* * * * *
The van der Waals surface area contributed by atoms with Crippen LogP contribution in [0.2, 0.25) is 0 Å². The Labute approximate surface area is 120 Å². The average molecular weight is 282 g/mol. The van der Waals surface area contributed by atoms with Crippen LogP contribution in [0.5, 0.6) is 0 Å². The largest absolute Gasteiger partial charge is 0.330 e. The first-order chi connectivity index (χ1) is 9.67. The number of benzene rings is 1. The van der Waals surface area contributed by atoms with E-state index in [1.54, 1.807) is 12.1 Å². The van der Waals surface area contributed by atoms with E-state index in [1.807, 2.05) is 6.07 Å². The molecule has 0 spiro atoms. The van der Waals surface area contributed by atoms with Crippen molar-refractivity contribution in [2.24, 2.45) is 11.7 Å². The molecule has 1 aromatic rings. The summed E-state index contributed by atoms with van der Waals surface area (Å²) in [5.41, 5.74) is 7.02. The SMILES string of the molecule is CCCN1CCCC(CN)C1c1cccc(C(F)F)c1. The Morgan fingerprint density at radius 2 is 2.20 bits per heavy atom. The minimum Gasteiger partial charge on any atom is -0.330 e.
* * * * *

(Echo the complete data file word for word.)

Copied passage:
The van der Waals surface area contributed by atoms with Crippen LogP contribution in [0.2, 0.25) is 0 Å². The Labute approximate surface area is 120 Å². The average molecular weight is 282 g/mol. The van der Waals surface area contributed by atoms with Crippen LogP contribution in [0.5, 0.6) is 0 Å². The largest absolute Gasteiger partial charge is 0.330 e. The first-order chi connectivity index (χ1) is 9.67. The number of benzene rings is 1. The van der Waals surface area contributed by atoms with E-state index in [1.54, 1.807) is 12.1 Å². The van der Waals surface area contributed by atoms with E-state index in [1.807, 2.05) is 6.07 Å². The molecule has 0 spiro atoms. The van der Waals surface area contributed by atoms with Crippen molar-refractivity contribution in [2.24, 2.45) is 11.7 Å². The molecule has 1 aromatic rings. The summed E-state index contributed by atoms with van der Waals surface area (Å²) in [5.41, 5.74) is 7.02. The SMILES string of the molecule is CCCN1CCCC(CN)C1c1cccc(C(F)F)c1. The Morgan fingerprint density at radius 2 is 2.20 bits per heavy atom. The minimum Gasteiger partial charge on any atom is -0.330 e.